According to the International Disaster Database (EM-DAT), over the last seventy years, floods have shown the fastest rate of increase relative to any other type of disasters. Devastation due to these events occurs almost daily. Even though our technological capabilities for dealing with floods have advanced rapidly over the same period, and while global economic growth per capita has doubled, flood events have become ever more disastrous. Does this mean that our technological developments have advanced independently from the social and wider ecological needs? Flood Risk: The Holistic Perspective is a direct response to this question and it argues that this paradoxical situation is a result from our narrow and fragmented perception of reality which has been characteristic of our academic disciplines and government agencies. It suggests that the way forward can be found only if we broaden our view and learn how the natural or social phenomena can provoke a response in a society, or a social group, which in turn can trigger the technical developments, and so on, again and again, in what has the potential to become a network of interactions and relationships through positive feedback (or coevolving) cycles.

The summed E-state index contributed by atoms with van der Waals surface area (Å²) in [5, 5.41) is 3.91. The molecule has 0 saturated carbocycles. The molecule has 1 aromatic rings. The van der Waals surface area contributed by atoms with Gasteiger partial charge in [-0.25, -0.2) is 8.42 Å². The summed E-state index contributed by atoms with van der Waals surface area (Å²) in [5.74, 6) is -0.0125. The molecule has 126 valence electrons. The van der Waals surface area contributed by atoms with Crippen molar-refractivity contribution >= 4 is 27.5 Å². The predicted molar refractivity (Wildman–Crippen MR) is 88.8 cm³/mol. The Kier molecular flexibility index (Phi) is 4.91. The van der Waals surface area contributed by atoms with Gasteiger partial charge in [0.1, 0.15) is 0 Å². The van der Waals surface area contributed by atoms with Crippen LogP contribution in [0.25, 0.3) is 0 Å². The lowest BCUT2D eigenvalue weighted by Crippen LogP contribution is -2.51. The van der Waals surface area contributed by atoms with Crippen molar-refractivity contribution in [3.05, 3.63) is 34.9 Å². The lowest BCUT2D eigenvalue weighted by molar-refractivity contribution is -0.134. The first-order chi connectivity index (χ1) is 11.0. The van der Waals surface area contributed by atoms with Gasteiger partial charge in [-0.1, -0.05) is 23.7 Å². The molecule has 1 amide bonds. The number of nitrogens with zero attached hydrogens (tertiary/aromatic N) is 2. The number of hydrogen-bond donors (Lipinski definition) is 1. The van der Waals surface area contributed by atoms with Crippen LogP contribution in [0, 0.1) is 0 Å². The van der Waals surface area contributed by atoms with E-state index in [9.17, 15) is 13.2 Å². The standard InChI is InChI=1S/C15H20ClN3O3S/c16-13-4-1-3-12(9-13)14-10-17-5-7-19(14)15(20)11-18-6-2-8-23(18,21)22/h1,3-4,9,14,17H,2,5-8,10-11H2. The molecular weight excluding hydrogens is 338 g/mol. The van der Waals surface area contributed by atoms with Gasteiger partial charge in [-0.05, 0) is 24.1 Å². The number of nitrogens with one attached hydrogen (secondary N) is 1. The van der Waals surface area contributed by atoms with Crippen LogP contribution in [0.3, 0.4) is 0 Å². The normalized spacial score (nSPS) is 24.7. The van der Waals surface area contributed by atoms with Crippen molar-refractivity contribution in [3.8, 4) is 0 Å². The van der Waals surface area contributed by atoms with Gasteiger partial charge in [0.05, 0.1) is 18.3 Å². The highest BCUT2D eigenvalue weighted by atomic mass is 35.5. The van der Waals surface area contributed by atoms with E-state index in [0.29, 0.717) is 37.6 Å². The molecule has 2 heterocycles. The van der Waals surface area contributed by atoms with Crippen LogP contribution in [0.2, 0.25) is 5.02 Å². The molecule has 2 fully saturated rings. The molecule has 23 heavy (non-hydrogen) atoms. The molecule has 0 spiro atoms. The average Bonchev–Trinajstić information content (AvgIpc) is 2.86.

The holistic perspective however may raise the following question: If everything is connected to everything else, how can we ever hope to understand anything? Our response draws from the understandings brought by complexity theory where individual elements coevolve together both in development and application. This recognition opens a new analysis which goes beyond the direct objects or actors of concern (risk forecasting, early warning, land-use planning technology and systems for example), and into the relationships between them. The book suggests that our initial response to this and many other challenges is to change our perception from a disciplinary and defensive one to a progressive (or transcendental) and transdiciplinary, i.e., the one that turns challenges into the possibilities that can re-shape our future.
Floods in urban areas, Holistic thinking, Moving beyond traditional practices, Holistic risk assessment, Holistic scenario analysis, Holistic decision-making, Tracing the root causes of floods in the Pasig-Marikina River Basin in Metro Manila, Philippines, Some notable reflections from 2011 Thailand floods, Combination of different types of measures enhances Beijing's best practices, Holistic risk governance - Where do we stand?, Afterword